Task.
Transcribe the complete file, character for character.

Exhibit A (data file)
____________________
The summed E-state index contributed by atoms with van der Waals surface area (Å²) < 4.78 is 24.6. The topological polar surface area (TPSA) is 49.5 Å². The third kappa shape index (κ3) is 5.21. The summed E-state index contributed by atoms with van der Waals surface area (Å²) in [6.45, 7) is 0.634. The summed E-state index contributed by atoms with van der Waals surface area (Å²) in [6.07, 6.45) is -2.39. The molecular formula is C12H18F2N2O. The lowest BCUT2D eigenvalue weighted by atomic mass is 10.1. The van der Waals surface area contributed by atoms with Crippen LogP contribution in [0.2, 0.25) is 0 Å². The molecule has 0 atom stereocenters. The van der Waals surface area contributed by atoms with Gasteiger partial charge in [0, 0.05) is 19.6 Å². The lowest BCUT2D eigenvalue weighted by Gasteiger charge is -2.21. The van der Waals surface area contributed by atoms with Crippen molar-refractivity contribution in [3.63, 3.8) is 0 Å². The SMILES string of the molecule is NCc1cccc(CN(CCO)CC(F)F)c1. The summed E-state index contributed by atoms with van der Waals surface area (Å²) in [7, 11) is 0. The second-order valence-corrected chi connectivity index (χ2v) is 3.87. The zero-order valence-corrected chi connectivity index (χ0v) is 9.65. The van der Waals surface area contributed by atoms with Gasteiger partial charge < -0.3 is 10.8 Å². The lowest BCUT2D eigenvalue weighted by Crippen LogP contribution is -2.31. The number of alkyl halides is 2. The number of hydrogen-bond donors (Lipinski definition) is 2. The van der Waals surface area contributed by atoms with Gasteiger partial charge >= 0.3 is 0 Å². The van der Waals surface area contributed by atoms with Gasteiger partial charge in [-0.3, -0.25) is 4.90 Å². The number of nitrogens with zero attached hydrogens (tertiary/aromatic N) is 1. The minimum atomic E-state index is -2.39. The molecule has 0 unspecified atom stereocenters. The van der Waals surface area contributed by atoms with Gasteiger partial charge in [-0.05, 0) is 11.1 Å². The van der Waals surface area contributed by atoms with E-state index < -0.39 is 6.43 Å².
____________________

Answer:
The summed E-state index contributed by atoms with van der Waals surface area (Å²) < 4.78 is 24.6. The topological polar surface area (TPSA) is 49.5 Å². The third kappa shape index (κ3) is 5.21. The summed E-state index contributed by atoms with van der Waals surface area (Å²) in [6.45, 7) is 0.634. The summed E-state index contributed by atoms with van der Waals surface area (Å²) in [6.07, 6.45) is -2.39. The molecular formula is C12H18F2N2O. The lowest BCUT2D eigenvalue weighted by atomic mass is 10.1. The van der Waals surface area contributed by atoms with Crippen LogP contribution in [0.2, 0.25) is 0 Å². The molecule has 0 atom stereocenters. The van der Waals surface area contributed by atoms with Gasteiger partial charge in [0, 0.05) is 19.6 Å². The lowest BCUT2D eigenvalue weighted by Gasteiger charge is -2.21. The van der Waals surface area contributed by atoms with Crippen molar-refractivity contribution in [3.63, 3.8) is 0 Å². The SMILES string of the molecule is NCc1cccc(CN(CCO)CC(F)F)c1. The summed E-state index contributed by atoms with van der Waals surface area (Å²) in [7, 11) is 0. The second-order valence-corrected chi connectivity index (χ2v) is 3.87. The zero-order valence-corrected chi connectivity index (χ0v) is 9.65. The van der Waals surface area contributed by atoms with Gasteiger partial charge < -0.3 is 10.8 Å². The lowest BCUT2D eigenvalue weighted by Crippen LogP contribution is -2.31. The number of alkyl halides is 2. The number of hydrogen-bond donors (Lipinski definition) is 2. The van der Waals surface area contributed by atoms with Gasteiger partial charge >= 0.3 is 0 Å². The van der Waals surface area contributed by atoms with Gasteiger partial charge in [-0.3, -0.25) is 4.90 Å². The number of nitrogens with zero attached hydrogens (tertiary/aromatic N) is 1. The minimum atomic E-state index is -2.39. The molecule has 0 unspecified atom stereocenters. The van der Waals surface area contributed by atoms with Gasteiger partial charge in [-0.05, 0) is 11.1 Å². The van der Waals surface area contributed by atoms with E-state index < -0.39 is 6.43 Å².